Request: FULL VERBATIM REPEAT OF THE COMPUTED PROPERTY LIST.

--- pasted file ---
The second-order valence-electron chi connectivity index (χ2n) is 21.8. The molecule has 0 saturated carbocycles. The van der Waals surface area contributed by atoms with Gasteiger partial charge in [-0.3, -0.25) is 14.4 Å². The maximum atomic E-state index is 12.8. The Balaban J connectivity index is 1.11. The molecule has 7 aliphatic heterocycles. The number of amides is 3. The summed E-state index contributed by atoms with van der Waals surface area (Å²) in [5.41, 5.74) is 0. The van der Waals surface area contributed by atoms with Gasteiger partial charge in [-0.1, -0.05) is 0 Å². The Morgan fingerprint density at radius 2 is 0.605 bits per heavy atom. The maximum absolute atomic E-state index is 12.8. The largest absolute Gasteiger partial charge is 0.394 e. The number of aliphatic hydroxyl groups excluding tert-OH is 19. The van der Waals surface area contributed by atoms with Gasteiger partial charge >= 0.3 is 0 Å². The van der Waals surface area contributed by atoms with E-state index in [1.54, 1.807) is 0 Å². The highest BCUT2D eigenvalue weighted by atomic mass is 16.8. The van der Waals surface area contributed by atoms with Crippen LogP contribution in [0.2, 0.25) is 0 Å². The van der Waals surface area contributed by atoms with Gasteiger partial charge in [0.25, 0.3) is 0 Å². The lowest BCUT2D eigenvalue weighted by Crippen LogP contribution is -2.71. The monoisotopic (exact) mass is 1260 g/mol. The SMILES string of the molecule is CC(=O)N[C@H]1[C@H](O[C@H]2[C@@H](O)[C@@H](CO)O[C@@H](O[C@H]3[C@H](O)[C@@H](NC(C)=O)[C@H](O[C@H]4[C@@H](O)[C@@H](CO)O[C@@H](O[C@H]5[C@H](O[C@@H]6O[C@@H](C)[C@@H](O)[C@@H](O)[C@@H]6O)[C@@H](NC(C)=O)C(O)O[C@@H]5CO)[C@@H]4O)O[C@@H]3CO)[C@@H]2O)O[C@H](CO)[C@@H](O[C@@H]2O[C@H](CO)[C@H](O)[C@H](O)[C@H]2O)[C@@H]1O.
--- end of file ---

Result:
The second-order valence-electron chi connectivity index (χ2n) is 21.8. The molecule has 0 saturated carbocycles. The van der Waals surface area contributed by atoms with Gasteiger partial charge in [-0.3, -0.25) is 14.4 Å². The maximum atomic E-state index is 12.8. The Balaban J connectivity index is 1.11. The molecule has 7 aliphatic heterocycles. The number of amides is 3. The summed E-state index contributed by atoms with van der Waals surface area (Å²) in [5.41, 5.74) is 0. The van der Waals surface area contributed by atoms with Gasteiger partial charge in [-0.1, -0.05) is 0 Å². The Morgan fingerprint density at radius 2 is 0.605 bits per heavy atom. The maximum absolute atomic E-state index is 12.8. The largest absolute Gasteiger partial charge is 0.394 e. The number of aliphatic hydroxyl groups excluding tert-OH is 19. The van der Waals surface area contributed by atoms with Gasteiger partial charge >= 0.3 is 0 Å². The van der Waals surface area contributed by atoms with E-state index in [1.54, 1.807) is 0 Å². The highest BCUT2D eigenvalue weighted by atomic mass is 16.8. The van der Waals surface area contributed by atoms with Crippen LogP contribution in [0.2, 0.25) is 0 Å². The van der Waals surface area contributed by atoms with Gasteiger partial charge in [0.25, 0.3) is 0 Å². The lowest BCUT2D eigenvalue weighted by Crippen LogP contribution is -2.71. The monoisotopic (exact) mass is 1260 g/mol. The SMILES string of the molecule is CC(=O)N[C@H]1[C@H](O[C@H]2[C@@H](O)[C@@H](CO)O[C@@H](O[C@H]3[C@H](O)[C@@H](NC(C)=O)[C@H](O[C@H]4[C@@H](O)[C@@H](CO)O[C@@H](O[C@H]5[C@H](O[C@@H]6O[C@@H](C)[C@@H](O)[C@@H](O)[C@@H]6O)[C@@H](NC(C)=O)C(O)O[C@@H]5CO)[C@@H]4O)O[C@@H]3CO)[C@@H]2O)O[C@H](CO)[C@@H](O[C@@H]2O[C@H](CO)[C@H](O)[C@H](O)[C@H]2O)[C@@H]1O.